- World record progression 4 × 100 metres freestyle relay
- Dawn Fraser Archived 17 September 2013 at the Wayback Machine. sports-reference.com
- Boyer Sagert, Kelley; Overman, Steven J. (2012). Icons of Women's Sport. Santa Barbara: ABC-CLIO. pp. 137–152. ISBN 978-0-313-38549-0. Retrieved 8 July 2015.
- McMorran, Caroline (20 August 2012). "Olympic swim star makes surprise visit". The Northern Times. Archived from the original on 9 July 2015. Retrieved 8 July 2015.
- Clarkson, Alan (28 October 1962). "Champion's world time in 110 yds". The Sun-Herald. p. 67.
- "Swim contest a spectacular of records". The Sun-Herald. AAP, Reuters. 2 May 1971. p. 107.
- "I killed my mother". The Sydney Morning Herald. 9 August 2004. Retrieved 4 January 2018.
- "Dawn Fraser: still kicking". Sunday Profile, ABC. 15 April 2007. Archived from the original on 12 February 2017. Retrieved 4 November 2015.
- Lord, Craig. "DAWN FRASER". The Times. ISSN 0140-0460. Retrieved 26 January 2021.
- Corderoy, Amy (7 July 2015). "From Olympic bans to One Nation: Dawn Fraser no stranger to controversy". The Sydney Morning Herald. Retrieved 30 July 2020.
- "Dawn Fraser sorry for 'racist' outburst on Nick Kyrgios and Bernard Tomic". The Guardian. 7 July 2015. Retrieved 13 August 2016.
- Hinds, Alex; agencies (7 July 2015). "Dawn Fraser tells Kyrgios and Tomic to 'go back where their parents came from'". The Guardian. ISSN 0261-3077. Retrieved 30 July 2020.
- "Dawn Fraser attacks Nick Kyrgios after Wimbledon 2015 loss". NewsComAu. 7 July 2015. Archived from the original on 7 July 2015. Retrieved 8 July 2015.
- Holland, Angus (7 July 2015). "Dawn Fraser's comments about Kyrgios and Tomic were racist, say experts". The Sydney Morning Herald. Retrieved 13 August 2016.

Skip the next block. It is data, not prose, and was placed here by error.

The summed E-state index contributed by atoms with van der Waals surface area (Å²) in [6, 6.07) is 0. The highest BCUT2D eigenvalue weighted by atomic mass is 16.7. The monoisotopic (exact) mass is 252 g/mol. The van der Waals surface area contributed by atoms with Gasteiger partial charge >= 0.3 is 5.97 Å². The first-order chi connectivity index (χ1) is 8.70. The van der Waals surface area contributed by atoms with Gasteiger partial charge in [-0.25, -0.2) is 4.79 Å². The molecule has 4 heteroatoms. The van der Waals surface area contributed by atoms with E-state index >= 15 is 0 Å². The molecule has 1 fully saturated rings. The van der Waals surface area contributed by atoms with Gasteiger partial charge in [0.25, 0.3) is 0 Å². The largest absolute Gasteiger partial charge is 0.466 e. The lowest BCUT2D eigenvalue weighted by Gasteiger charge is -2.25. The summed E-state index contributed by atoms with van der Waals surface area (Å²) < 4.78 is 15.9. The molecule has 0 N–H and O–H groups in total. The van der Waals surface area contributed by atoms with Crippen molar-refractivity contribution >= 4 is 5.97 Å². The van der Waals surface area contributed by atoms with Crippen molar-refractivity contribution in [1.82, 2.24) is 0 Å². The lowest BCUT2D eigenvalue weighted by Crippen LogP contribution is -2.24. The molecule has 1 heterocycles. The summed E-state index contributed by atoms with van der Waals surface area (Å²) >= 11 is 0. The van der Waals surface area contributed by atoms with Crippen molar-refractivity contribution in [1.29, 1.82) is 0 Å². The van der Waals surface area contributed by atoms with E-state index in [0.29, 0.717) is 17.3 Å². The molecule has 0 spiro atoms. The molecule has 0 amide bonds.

- "Ms Dawn Fraser (1937– )". Former Members of the Parliament of New South Wales. Retrieved 13 May 2019.
- http://www.theaustralian.com.au/news/latest-news/benji-marshall-good-natured-dawn-fraser/story-fn3dxity-1226121182177[bare URL]
- Lewis, Wendy (2010). Australians of the Year. Pier 9 Press. ISBN 978-1-74196-809-5.
- International Swimming Hall of Fame, Honorees, Dawn Fraser (AUS). Retrieved 17 March 2015.
- It's an Honour: MBE
- It's an Honour Archived 26 May 2011 at the Wayback Machine – Officer of the Order of Australia
- Wilson, Chris (28 February 2013). "Fraser named greatest despite push for skater". The Sydney Morning Herald. Retrieved 4 September 2013.
- "Dawn Fraser". Sport Australia Hall of Fame. Retrieved 26 September 2020.
- "Dawn Fraser". Australian Honours Database. Archived from the original on 28 November 2017. Retrieved 8 May 2013.
- "FRASER, Dawn". It's An Honour. Australian Government. 11 June 2018. Retrieved 11 June 2018.
- Hickson, Jack (30 January 1965). "Dawn Fraser's wedding to Gary Ware, St. Stephen's Church, Sydney". acms.sl.nsw.gov.au. State Library of NSW. Retrieved 21 December 2014.
- Fraser, Dawn (15 April 2007). "Dawn Fraser: still kicking". Sunday Profile www.abc.net.a (Interview). Interviewed by Attard, Monica. Australian Broadcasting Corporation. Archived from the original on 12 February 2017. Retrieved 21 December 2014.
- Hardy, Karen (15 December 2013). "Dawn Fraser still smiling". The Sydney Morining Herald. Fairfax Media. Retrieved 21 December 2014.